By the Editor
Two hundred and seventy three years ago part of Bonnie Prince Charlie’s rebel army, five clans and their pipers, walked past my front door. How do I know that I hear you ask. Well, I’ve been reading Christopher Duffy’s authoritative tome ‘The ’45 – Bonnie Prince Charlie and the Untold Story of the Jacobite Rising’ and on page 403 it reads:
‘The Prince’s army left Glasgow at first light on 3 January 1746…..one mile out of town the army split into two…Lord George Murray with six clan regiments marched along the short and easy route…to Cumbernauld.’
Part of that ‘short and easy route’ is now Mount Harriet Drive where I live. It is marked by this sandstone pillar and commemorative plaque a few yards from my front door:
As they say in the US, ‘ain’t that somethin’. The idea that these clansmen and their pipers trudged past here all those years ago….How many of them were to die at Culloden only a few months later?
There are many other piping references in the book. Donald Ban MacCrimmon, he of the magnificent lament, died, as we all know, at the Rout of Moy that same year, but earlier, in December 1745 at Inverurie, Aberdeenshire, we read…‘The Jacobites advanced…one hour after sunset on the moonlit night of Decemebr 23….the action ended with the MacLeods [on the Government, or whig side] fleeing over the stubble fields.
‘Nine of the Jacobites had been killed…..some twenty men were wounded on each side and the Jacobites took about sixty prisoners including the highly significant figure of Donald Ban MacCrimmon, who was hereditary piper to the MacLeod of Dunvegan and indeed the most famous piper in the whole of Scotland.[wds id=”2″]
‘He was released on parole, which he broke, and survived to be killed at the Rout of Moy on 16th February 1746.’
Of Moy this estimable book recounts the words of the Whig commander Lord Loudon: ‘We marched to the heights above the water at Nairn, where to my infinite mortification, saw and heard about about mile on my left a running fire from the whole detachment….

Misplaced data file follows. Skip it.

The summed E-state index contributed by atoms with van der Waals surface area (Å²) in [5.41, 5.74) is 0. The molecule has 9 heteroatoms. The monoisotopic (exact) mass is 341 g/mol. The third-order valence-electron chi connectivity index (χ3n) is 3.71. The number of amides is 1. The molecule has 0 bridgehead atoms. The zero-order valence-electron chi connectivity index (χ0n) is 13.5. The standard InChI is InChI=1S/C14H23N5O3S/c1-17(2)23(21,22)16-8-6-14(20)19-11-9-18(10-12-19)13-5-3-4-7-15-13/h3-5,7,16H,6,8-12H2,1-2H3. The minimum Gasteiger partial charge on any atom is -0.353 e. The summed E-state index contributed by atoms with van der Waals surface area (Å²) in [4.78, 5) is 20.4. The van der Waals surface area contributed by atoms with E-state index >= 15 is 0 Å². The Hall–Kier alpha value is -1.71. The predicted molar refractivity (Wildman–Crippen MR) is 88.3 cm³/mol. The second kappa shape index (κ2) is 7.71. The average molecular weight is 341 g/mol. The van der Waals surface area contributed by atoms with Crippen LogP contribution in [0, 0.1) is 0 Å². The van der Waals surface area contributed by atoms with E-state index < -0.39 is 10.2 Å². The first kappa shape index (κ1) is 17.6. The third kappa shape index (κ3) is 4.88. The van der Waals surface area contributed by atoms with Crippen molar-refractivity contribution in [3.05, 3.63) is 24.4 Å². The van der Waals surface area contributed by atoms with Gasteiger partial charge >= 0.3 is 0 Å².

‘I got my own regiment at the head…all faced to where they saw the fire. They were ten men deep, and a good many dropping shots, one of which killed a piper at my foot…’ The dead piper was ‘the great Donald Ban MacCrimmon’.
This tragic event gave us one of the greatest, if not the greatest of all piobaireachd, the Lament for Donald Ban MacCrimmon, written in commemoration of his kinsman by Malcolm MacCrimmon. Had Donald Ban not broken his parole and been killed at Moy we might never have had this masterpiece to savour. Here’s a recording of it I made a couple of years ago:
There is more evidence of the pipes during the ’45. Lord George Murray on a setback during the Battle of Falkirk: ‘Our vast loss was that not a pair [sic] of pipers could be got. The pipers, whenever a battle begins, give their pipes to their boys, who take care of them; and the pipers who are commonly as good men as any, charge with the rest’.
Loudon proximity to his piper and Lord George Murray’s concerns at the lack give notice of the awareness officers had for the inspiring effect the bagpipe had on the ranks during battle. When the rebellion was crushed the British Army was not slow to appreciate our instrument and its devotees and this helped it survive the suppression of all things Highland after the ’45.
Those having a tune at the Glenfinnan games next week have the opportunity of playing in one of the grandest settings in all Scotland. As you tune up, remember the pipers who gathered there all those years ago to pledge their allegiance to a cause that was not really theirs and for which they paid a terrible price.
Afterwards, if you feel like a dram, head to the Glenfinnan House Hotel where you will see the atmospheric picture at the head of this article.
- ‘The ’45 – Bonnie Prince Charlie and the Untold Story of the Jacobite Rising’ is published by Cassell; ISBN 0-304-35525-9